Published November 29. 2012 4:00AM
When "Menopause The Musical" first played the Garde Arts Center in 2003, the show was enjoying its first blushes of success: the comic musical had conquered off-Broadway the previous year and was starting to tour the U.S.
"Menopause The Musical" returns to the Garde for performances this weekend, and, in between those New London stops, this little musical by Jeanie Linders has been on quite a journey - literally. It has been done around the world, from Asia to Australia to South Africa.
Beyond the sheer expanse of the production's reach, the biggest things that director Seth Greenleaf has seen change over time have been the market's perception toward the show and the world's perception toward menopause in general. At the time the show began, he says, "menopause" was like saying a semi-dirty term. Now, people are likely to laugh when they hear the word. He thinks the show has been a force in that change.
Way back then, too, the producers sometimes had to fly theater owners and artistic directors to see performances of "Menopause the Musical" to get them to book the show. This was, after all, a jukebox musical by a first-time writer, and there were some preconceived notions that, because of the title, this was a one-trick pony - a punchline of a musical, Greenleaf says.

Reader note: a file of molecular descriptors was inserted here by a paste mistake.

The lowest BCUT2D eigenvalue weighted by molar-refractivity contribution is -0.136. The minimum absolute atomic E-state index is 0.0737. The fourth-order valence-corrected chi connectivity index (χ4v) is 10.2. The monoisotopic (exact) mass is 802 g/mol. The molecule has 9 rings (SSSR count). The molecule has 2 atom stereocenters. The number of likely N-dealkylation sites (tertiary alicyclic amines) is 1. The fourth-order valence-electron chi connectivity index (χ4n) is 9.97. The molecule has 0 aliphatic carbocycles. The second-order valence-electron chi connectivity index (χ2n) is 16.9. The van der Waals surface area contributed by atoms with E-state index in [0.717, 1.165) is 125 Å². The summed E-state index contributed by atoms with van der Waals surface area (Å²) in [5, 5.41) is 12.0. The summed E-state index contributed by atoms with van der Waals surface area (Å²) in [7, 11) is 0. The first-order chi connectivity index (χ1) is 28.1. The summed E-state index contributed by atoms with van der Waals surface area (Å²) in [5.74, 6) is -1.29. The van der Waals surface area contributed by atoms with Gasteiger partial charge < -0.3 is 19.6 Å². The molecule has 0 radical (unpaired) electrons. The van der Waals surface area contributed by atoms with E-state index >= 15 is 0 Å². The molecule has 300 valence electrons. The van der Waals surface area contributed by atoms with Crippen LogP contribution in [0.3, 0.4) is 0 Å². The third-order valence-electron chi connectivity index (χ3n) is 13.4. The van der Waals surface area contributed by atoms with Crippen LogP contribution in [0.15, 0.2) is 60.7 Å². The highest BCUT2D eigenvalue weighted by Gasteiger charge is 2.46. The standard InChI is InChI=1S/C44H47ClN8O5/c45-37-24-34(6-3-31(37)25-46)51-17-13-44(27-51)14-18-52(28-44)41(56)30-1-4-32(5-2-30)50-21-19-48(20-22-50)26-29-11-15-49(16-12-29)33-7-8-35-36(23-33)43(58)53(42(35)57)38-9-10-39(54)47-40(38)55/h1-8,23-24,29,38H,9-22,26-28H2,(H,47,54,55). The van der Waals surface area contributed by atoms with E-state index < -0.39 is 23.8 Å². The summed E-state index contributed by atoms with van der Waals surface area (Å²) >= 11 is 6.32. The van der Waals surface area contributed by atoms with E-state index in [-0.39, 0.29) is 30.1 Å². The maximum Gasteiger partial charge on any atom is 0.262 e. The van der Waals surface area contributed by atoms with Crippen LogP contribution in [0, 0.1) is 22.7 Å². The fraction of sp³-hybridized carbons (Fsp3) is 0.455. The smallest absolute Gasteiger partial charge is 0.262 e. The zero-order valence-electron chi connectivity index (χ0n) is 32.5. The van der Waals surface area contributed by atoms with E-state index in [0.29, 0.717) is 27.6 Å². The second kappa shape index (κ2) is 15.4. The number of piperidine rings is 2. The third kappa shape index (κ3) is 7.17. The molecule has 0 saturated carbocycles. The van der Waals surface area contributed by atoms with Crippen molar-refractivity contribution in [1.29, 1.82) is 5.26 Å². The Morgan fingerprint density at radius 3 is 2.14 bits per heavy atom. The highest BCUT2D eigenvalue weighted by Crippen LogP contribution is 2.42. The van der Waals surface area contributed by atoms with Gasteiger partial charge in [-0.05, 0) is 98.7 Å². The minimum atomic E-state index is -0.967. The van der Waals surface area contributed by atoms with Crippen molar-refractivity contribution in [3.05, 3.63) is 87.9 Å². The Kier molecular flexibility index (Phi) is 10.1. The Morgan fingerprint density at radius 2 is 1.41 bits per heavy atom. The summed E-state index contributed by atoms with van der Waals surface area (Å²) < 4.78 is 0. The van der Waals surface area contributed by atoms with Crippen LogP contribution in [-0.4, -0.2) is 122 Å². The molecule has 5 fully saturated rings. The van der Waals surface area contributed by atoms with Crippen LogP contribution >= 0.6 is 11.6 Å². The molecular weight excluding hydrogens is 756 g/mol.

"It wasn't until (bookers) saw the show with an audience that they really understood how much this was a movement as much as it was a theater piece," he says.
One of the show's actresses, Kim Harris, calls it a ministry. People who see "Menopause the Musical" want to share it with others and spread the word. They see the production surrounded by women who have gone through the same things. The subjects are brought into the light with laughter - lots and lots of laughter.
In "Menopause The Musical," four very dissimilar women fight over a bra sale. They find they have something in common - menopause. Let the bonding begin. They frame their travails in the form of top-40 tunes. Meaning that "Stayin' Alive" is sung with the lyrics "Stayin' awake." And "Puff the Magic Dragon" morphs into "Puff, my God, I'm dragging."
The seeds of the idea for "Menopause The Musical" grew when Linders was having dinner with friends at a restaurant - and suddenly felt a hot flash. The Rod Stewart song "Hot Legs" immediately popped into her head, recast with the lyrics "Hot Flash."
The former ad exec built that little idea into a full-fledged production.
Greenleaf's company, GFour Productions, has produced major shows - such as Broadway's current "Who's Afraid of Virginia Woolf" and the "Glengarry Glen Ross" revival starring Al Pacino - but he's never seen the kind of reaction "Menopause The Musical" gets.
Greenleaf loves experiencing the show with an audience. "Menopause The Musical" is a unique phenomenon.
"It's just healing. That's the thing I love the most about it. Those women are different when they leave the theater than when they went in," he says.
And, he says, "It's kind of the most fun you can have in the theater."
"Menopause The Musical,"
8 p.m. Friday and 2 and 8 p.m. Saturday, Garde Arts Center, 325 State St., New London; $35-$49; (860) 444-7373, gardearts.org.